The Illinois Supreme Court has said that “...children are not expected to live in a minimum level of comfort while the non-custodial parent is living a life of luxury.”24 On the other hand, the Court has also said that child support is not intended to reward children (and the custodial parent) with an extravagant lifestyle, but is to insure adequate support.25
Child’s Educational Expenses: The Illinois child support guidelines presume that a child will attend free, public school. The guidelines do not factor in the cost of tuition at private, parochial, or trade schools. For that reason, Illinois courts have, albeit rarely, awarded above-guideline support where a child’s educational expenses suggest the need. In some cases judges have even required the non-custodial parent to pay the child’s tuition at a private or parochial school.26 Some courts have expanded the concept of educational expenses to include extracurricular activities: in one case a non-custodial parent was ordered to pay an extra $20 to go to the purchase of the child’s clarinet.27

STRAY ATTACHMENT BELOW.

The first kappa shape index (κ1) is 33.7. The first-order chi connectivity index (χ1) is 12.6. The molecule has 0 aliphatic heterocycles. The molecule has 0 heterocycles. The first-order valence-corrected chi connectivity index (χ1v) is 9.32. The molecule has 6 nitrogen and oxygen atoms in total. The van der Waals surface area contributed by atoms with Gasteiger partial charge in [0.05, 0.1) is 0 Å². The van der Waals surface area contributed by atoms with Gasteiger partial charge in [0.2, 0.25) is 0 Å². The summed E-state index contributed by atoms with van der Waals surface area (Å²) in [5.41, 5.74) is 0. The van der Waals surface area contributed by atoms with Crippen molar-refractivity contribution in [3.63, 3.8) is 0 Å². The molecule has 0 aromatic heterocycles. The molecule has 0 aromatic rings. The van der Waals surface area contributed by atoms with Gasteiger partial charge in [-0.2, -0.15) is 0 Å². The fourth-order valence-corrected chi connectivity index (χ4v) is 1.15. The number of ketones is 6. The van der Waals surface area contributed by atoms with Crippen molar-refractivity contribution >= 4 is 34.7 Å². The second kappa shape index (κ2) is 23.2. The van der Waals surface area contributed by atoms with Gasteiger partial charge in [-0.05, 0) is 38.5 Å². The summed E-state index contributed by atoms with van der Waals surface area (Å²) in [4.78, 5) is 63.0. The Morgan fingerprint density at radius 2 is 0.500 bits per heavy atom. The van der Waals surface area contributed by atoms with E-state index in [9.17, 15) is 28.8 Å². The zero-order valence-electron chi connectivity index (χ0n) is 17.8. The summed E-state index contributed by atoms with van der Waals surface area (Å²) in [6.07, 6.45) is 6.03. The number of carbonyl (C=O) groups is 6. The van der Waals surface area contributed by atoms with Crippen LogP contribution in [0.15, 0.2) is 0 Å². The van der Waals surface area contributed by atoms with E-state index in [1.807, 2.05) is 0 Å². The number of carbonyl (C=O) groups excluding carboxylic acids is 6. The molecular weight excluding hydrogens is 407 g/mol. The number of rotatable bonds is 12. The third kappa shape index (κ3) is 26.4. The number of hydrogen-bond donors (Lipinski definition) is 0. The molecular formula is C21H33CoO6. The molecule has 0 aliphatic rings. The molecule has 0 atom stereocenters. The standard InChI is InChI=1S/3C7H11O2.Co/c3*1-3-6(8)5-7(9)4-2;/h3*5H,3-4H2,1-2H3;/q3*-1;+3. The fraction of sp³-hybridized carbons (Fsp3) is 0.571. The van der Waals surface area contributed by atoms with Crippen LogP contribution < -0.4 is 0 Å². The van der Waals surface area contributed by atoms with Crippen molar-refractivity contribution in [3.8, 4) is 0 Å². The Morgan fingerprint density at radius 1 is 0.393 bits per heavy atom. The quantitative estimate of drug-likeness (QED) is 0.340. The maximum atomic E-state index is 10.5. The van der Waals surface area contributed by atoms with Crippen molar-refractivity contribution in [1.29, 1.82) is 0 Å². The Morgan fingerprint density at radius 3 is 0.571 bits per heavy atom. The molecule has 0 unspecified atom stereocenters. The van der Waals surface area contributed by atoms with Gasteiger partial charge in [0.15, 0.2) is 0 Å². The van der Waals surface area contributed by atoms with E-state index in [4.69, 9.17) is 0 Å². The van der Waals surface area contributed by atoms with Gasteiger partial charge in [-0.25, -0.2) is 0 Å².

Split Custody or 50/50 Parenting: In cases of "split custody" (one child lives with Mom and one with Dad), Illinois precedent suggests that the court may disregard the guidelines entirely.28
Child’s Substantial Income or Expenses: When children have access to funds for their own support, as with trust accounts and inheritances, courts will sometimes reduce the non-custodial parent’s obligation. There is no formula or rule of thumb. Each case is determined on its own facts.29
A variance from the guidelines is not warranted, however, where a custodial parent dissipates marital assets during the case: an award or judgment to offset dissipation by a custodial parent may not be used by the non-custodial parent as an offset against child support.30
Gross Disparity of Income Between Parents: When the non-custodial parent is of exceptionally modest means, Illinois judges have sometimes allowed a reduction in the child support obligation. This factor usually comes into play where the application of the guidelines would result in a child support award that would have little effect on the standard of living of the child, but would have a devastating effect on the financial well-being of the non-custodial parent.31
Custodial Parent Caring for Other Children:
Ultimately, in determining child support, the court must consider and weigh the relative financial needs and resources of the parties and the standard of living the child would have enjoyed had the marriage not dissolved.3233 in 199634 The law determines in which circumstances and how a child support order entered in one state may be enforced in another state.35